Among the lesser discussed symptoms associated with perimenopause and menopause is dizziness. However, if you are in menopause and dizziness is a part of your life, then you may be looking for answers. We have some here for you.
What is dizziness?
Dizziness is a term to describe a variety of associated sensations, such as feeling faint, lightheaded, unsteady, woozy, and weak. It can be triggered or worsened by moving your head, standing up suddenly, or walking. Sometimes it is accompanied by nausea or a severe need to sit or lie down. Dizziness can last for several seconds or even days. When it involves a false sense of spinning or motion, it is called vertigo.
Dizziness may be caused by an underlying medical condition or have environmental causes. Identifying the cause can help determine which treatment avenue to pursue. Some possible causes include menopause and the hormonal changes associated with it, inner ear infections, and cardiovascular problems.
How is dizziness associated with menopause?
Dizziness is a common symptom of menopause, but in the majority of cases, it doesn’t indicate a serious medical problem. As estrogen and progesterone levels decline, it can affect the functioning of the heart, brain, and ears. These changes can result in dizziness.
- For example, some experts believe that hormonal changes can affect the otoconia, an organ of the inner ear. The results of a study among 935 women who were experiencing dizziness suggested that estrogen weakens the otoconia, which contributes to dizziness.
- Research also names anxiety as a cause of menopausal dizziness. In a study that involved nearly 500 women, more than one third of women in perimenopause or postmenopause experienced dizziness at least once a week. The authors reported that dizziness was associated with anxiety and recommended treating the anxiety in order to relieve dizziness.
- Changing estrogen levels can impact blood glucose levels as well. As glucose and insulin levels fluctuate, dizziness and fatigue can result.
- An irregular heartbeat or palpitations is another symptom of menopause, and this heart-related problem can make you feel dizzy.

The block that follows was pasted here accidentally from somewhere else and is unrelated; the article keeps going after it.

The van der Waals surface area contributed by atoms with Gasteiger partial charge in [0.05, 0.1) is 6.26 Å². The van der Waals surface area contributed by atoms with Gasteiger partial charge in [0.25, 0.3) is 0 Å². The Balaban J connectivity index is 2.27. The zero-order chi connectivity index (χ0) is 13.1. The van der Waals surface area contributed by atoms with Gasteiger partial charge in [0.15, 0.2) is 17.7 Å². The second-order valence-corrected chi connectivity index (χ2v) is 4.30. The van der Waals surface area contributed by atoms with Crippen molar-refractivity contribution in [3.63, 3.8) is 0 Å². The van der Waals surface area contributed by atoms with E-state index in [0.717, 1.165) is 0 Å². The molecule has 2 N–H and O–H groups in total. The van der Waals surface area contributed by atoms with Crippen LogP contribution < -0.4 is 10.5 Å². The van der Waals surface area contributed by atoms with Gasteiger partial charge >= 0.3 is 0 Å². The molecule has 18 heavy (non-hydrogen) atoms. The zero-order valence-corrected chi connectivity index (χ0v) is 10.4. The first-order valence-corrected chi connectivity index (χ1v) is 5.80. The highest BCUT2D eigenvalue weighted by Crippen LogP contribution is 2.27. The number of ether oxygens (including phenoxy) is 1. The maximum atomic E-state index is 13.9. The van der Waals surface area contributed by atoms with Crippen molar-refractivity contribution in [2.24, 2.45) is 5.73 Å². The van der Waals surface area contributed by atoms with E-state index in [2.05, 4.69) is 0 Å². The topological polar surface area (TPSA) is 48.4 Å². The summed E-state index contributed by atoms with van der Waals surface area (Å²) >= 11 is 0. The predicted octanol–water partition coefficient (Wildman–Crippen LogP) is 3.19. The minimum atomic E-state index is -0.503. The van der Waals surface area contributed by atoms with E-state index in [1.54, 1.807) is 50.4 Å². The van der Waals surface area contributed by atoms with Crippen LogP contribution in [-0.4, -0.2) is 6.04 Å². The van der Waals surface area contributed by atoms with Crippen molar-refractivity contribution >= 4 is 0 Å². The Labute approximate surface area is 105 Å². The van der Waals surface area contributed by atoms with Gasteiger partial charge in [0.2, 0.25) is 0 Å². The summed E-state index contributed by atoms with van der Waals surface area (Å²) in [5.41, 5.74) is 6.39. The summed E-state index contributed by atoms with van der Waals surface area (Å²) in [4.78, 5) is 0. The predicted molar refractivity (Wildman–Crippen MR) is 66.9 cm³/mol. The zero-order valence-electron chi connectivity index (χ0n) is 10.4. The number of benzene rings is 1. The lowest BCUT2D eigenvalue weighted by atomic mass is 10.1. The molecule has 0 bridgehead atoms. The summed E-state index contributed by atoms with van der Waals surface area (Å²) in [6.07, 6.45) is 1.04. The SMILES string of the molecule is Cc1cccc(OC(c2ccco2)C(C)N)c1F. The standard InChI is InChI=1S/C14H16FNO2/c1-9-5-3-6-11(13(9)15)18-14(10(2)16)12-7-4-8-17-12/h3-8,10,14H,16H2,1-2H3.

- Insomnia is common among women in menopause, and lack of sufficient sleep can lead to dizziness
- The hallmark of menopause, hot flashes, can be accompanied by feelings of dizziness
- Experts have noted that some women begin to experience a migraine that involves dizziness during menopause. The dizziness is called epigone migraine vertigo.
How can you manage dizziness in menopause?
Take these steps to help alleviate dizziness you may experience during menopause. Your best management tools involve addressing the issues that may be underlying the dizziness.
- Stay hydrated, as dehydration can contribute to dizziness
- Maintain balanced blood sugar levels by eating frequent small meals and snacks and focusing in nutrient-dense foods such as fresh fruits and vegetables, beans, whole grains, and nuts rather than sugary, fatty foods
- Keep a notebook and write down when dizziness occurs and your activities (e.g., food, sleep, exercise, use of medications or supplements) before the event
- Get 7 to 8 hours of sleep every night. If you are experiencing insomnia, take steps to correct it
- Manage stress through exercise, yoga, meditation, deep breathing, progressive relaxation, guided visualization, or other relaxing methods. Practice these methods every day.
- Do balance exercises to help strengthen your muscles. Tai chi is a practice that can significantly help with balance issues
When to see your doctor
If your dizziness persists, you feel like your balance is affected, or your surroundings are spinning and it is impacting your daily activities, consult with your doctor. There may be an underlying medical condition behind this symptom.
Dizziness during the menopausal years is a common occurrence, and a variety of factors may contribute to it. Listen to your body, try natural approaches to alleviate this symptom, and consult your physician if you are not successful or have any questions.